This is just a little video I found called Good Vibrations by French animator Jérémy Clapin, if you haven't already seen it, its only four minutes long, so give it a watch,  I thought it was a beautifully told little story with an original art style and great moral message; don't just be a gawker, actually do something when you see something you can change!
Drawing this little animation did not take long, neither did colouring it in on photoshop. But it drove me to distraction trying to make it into a gif with a transparent background. But at least I've learnt something from doing it now: I don't like making animated gifs.
This is just a preliminary test of how the two voices in this video could be lip synced, I followed Arun's example and decided to lip sync myself along to the two voices, but now think I actually need something similar to the characters themselves to do it. Obtaining a lip syncing monkey might be difficult but I can at least find a lovely lady willing to act out the part of the sultry scientist. Volunteers welcome!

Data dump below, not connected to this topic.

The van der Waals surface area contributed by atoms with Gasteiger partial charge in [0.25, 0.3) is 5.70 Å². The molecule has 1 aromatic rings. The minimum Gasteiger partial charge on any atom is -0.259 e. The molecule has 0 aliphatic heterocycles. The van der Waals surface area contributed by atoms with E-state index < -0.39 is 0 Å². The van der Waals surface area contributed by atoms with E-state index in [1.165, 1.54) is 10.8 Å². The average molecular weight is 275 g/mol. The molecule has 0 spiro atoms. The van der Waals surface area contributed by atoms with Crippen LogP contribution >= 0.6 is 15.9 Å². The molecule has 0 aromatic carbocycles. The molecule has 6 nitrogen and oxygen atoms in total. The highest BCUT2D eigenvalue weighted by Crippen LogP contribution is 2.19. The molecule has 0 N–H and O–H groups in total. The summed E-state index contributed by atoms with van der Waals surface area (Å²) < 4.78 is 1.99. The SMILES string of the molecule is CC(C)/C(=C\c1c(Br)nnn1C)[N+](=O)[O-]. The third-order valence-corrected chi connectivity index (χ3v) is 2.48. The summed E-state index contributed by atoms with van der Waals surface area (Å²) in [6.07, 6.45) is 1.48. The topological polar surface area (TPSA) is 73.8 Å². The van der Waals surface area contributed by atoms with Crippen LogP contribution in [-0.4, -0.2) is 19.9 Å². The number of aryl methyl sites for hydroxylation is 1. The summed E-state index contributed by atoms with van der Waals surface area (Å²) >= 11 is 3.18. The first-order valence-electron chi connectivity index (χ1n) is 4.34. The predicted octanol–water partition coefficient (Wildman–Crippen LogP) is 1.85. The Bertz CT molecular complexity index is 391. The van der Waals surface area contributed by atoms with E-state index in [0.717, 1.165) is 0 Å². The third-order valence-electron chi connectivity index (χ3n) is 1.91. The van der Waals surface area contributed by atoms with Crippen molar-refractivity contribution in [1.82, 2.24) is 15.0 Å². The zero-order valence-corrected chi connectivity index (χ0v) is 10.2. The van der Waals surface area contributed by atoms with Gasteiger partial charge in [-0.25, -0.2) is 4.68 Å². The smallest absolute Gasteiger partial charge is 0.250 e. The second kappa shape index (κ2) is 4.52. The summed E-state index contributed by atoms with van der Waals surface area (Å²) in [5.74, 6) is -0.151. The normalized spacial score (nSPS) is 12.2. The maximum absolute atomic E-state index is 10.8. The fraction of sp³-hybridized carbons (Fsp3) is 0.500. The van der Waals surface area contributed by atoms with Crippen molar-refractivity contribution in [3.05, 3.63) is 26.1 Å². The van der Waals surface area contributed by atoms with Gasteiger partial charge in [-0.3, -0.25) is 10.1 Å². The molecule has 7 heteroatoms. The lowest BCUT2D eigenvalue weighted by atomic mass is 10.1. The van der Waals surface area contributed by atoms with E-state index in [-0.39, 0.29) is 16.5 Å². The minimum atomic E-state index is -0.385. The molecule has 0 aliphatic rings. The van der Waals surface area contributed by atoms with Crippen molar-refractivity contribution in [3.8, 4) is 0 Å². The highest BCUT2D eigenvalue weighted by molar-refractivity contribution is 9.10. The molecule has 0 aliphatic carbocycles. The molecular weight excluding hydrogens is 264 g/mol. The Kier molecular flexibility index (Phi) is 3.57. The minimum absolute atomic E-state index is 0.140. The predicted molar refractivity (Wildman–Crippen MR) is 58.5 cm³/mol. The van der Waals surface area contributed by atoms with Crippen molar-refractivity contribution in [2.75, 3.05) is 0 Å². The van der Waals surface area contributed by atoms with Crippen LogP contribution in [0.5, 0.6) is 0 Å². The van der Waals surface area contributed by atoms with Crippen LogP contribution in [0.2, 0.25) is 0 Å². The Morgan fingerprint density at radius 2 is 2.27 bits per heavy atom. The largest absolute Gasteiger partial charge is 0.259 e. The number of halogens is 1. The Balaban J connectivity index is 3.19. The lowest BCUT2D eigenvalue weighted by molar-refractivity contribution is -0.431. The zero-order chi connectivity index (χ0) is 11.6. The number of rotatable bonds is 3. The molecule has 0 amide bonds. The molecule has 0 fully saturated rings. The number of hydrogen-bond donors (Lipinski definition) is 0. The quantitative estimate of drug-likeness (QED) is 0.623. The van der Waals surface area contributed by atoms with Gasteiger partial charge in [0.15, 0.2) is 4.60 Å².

Just a few early character deisgn pages for my next project, a piece where we are all given a 10-second sound clip to animate something of our choosing too, and this can include lip syncing if we have  the time/inclination.
Still in a fairly early brainstorming stage, even though I have picked the clip ill be using now:

"Are you trying to say you're jilting me?"
"Well that's a very heavy word, that's a very heavy word. Lets just say we're uncoupling"

Open Shorts 2
The Hidden Life of the Burrowing Owl (Mike Roush)
This mix of more traditional animation along with real-life backgrounds and a documentary-style voice over was original and like nothing I'd really seen before, yet reminded me of all the Saturday morning cartoons I used to watch when I was younger. Quite a simple story with a twist at the end for a laugh, but to me the actual animal like movement of the owl scampering about and flapping its wings and behaving in a very natural way is what I liked. You could tell the movement of these kinds of birds had been studied well and used to great effect in this piece. The combination of this realistic movement, but cunning cartoon intelligence made for a wonderful character and story, and great fun to watch.

Touché (Trevor Hardy)
A comical and funny stop-motion animation about a cat teasing a dog in a car who then gets his comeuppance. This one made me laugh out loud, with wonderful characters and hilarious sudden punchline that caught me off-guard. I think what can be learned from this is that a lovely tactile design and feel to the animation, along with a lighthearted comical twist can be a really great combination for a funny short. Everyone likes to see a bully get their just desserts.

Post! (Christian Asmussen)